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Borough seeking feedback on all the parks in Middletown

By Dan Miller

danmiller@pressandjournal.com

717-944-4628
Posted 11/12/19

Middletown borough wants to know what residents have to say about parks in the borough.

Residents are being asked to complete a Park Input Survey that can be done by going to middletownborough.com …

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Borough seeking feedback on all the parks in Middletown

Posted

Middletown borough wants to know what residents have to say about parks in the borough.

Residents are being asked to complete a Park Input Survey that can be done by going to middletownborough.com or the borough Facebook page.

If you need some time to think about it, that’s OK. Residents have until spring 2020 to complete the survey, borough Manager Ken Klinepeter told the Press & Journal.

The survey is part of an effort the borough has launched to study all the parks in town, and what should be done to improve them.

Middletown has seven parks, the largest being 10-acre Hoffer Park at the end of Mill Street along Swatara Creek.

Hoffer Park is already slated for a big improvement: the Little Middletown playground that is to replace Kids Kastle at an estimated cost of nearly $925,000. The borough has applied for federal grant funds to help pay for the new playground.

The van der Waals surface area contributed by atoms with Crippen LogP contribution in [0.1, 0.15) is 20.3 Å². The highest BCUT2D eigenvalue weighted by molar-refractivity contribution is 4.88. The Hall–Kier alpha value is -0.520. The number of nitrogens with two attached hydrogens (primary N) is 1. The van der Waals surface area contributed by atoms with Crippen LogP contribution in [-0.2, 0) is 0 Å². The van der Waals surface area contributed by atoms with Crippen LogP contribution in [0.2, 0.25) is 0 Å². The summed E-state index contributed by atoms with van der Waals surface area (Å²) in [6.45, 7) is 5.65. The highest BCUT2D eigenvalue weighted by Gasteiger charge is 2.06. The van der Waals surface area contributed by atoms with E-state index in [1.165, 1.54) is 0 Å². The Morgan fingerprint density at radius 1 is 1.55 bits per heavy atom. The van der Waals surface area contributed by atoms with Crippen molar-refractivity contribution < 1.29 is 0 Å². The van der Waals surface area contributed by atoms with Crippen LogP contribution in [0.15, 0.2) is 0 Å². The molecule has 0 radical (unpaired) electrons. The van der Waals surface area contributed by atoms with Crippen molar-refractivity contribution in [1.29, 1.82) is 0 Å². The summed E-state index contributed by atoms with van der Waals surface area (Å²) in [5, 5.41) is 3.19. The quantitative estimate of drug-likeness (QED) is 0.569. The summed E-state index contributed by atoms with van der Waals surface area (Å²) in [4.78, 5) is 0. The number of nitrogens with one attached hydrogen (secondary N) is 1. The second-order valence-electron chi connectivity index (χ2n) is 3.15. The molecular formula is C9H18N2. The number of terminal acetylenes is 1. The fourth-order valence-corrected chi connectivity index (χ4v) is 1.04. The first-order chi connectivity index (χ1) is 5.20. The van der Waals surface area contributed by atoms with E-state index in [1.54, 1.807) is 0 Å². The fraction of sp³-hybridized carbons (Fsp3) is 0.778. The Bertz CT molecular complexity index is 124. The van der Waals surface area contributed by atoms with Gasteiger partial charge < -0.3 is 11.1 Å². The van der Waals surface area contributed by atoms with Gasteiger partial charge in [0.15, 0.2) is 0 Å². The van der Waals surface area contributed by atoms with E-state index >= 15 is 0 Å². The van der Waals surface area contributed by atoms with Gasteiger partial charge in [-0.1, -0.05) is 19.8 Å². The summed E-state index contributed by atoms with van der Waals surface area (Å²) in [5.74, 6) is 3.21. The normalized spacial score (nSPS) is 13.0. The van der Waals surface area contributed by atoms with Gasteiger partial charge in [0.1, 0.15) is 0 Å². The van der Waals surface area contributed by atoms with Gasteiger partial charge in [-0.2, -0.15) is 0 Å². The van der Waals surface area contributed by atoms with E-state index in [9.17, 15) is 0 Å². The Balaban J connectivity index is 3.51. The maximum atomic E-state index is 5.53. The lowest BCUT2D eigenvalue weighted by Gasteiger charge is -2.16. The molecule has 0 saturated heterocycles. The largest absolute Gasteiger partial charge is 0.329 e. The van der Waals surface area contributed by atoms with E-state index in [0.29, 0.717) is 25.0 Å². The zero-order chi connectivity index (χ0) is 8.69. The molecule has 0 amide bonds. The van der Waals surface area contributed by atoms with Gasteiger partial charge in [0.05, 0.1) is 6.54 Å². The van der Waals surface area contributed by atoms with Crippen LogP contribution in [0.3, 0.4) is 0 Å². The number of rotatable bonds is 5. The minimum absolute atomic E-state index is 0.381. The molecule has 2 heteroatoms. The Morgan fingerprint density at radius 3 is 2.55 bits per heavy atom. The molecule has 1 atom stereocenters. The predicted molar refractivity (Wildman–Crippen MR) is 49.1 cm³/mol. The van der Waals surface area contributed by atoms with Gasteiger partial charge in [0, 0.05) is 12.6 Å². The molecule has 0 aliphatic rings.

Separately, borough Public Works Director Greg Wilsbach has said all parks in the town have unmet needs.

While supportive of rebuilding the playground at Hoffer, Councilor Robert Reid in particular has advocated that the borough not “forget” the six other parks in Middletown.

The other parks are Oak Hills, a six-acre facility along Spruce Street in the Oak Hills neighborhood; Frey Manor Park, also 6 acres behind Hoffer Street and Frey Avenue; 1.5-acre Colston Park on Russell Avenue between South Wood and Lawrence streets; Etnoyer’s Park, a 3-acre facility on South Wood at Susquehanna Street; Elner Overdeer Park, a half-acre facility across from the Municipal Building at West Emaus and Catherine streets; and 6-acre Susquehanna Street Park along Susquehanna Street.

The survey asks residents about which park they use the most, how often, and when; how they get there; and what features they use most at the park and which features they use least.

The survey also asks what park residents go to outside of Middletown, and what activities they do at these other parks.

Klinepeter said survey results will be incorporated into a grant the borough plans to apply for toward improvements at all the parks.

The borough’s proposed 2020 general fund budget includes $100,000 to pay for a study of the needs of all borough parks, to include the survey.

The results of the survey will also be shared with borough council members and then used to determine what improvements to make at each park, according to Klinepeter.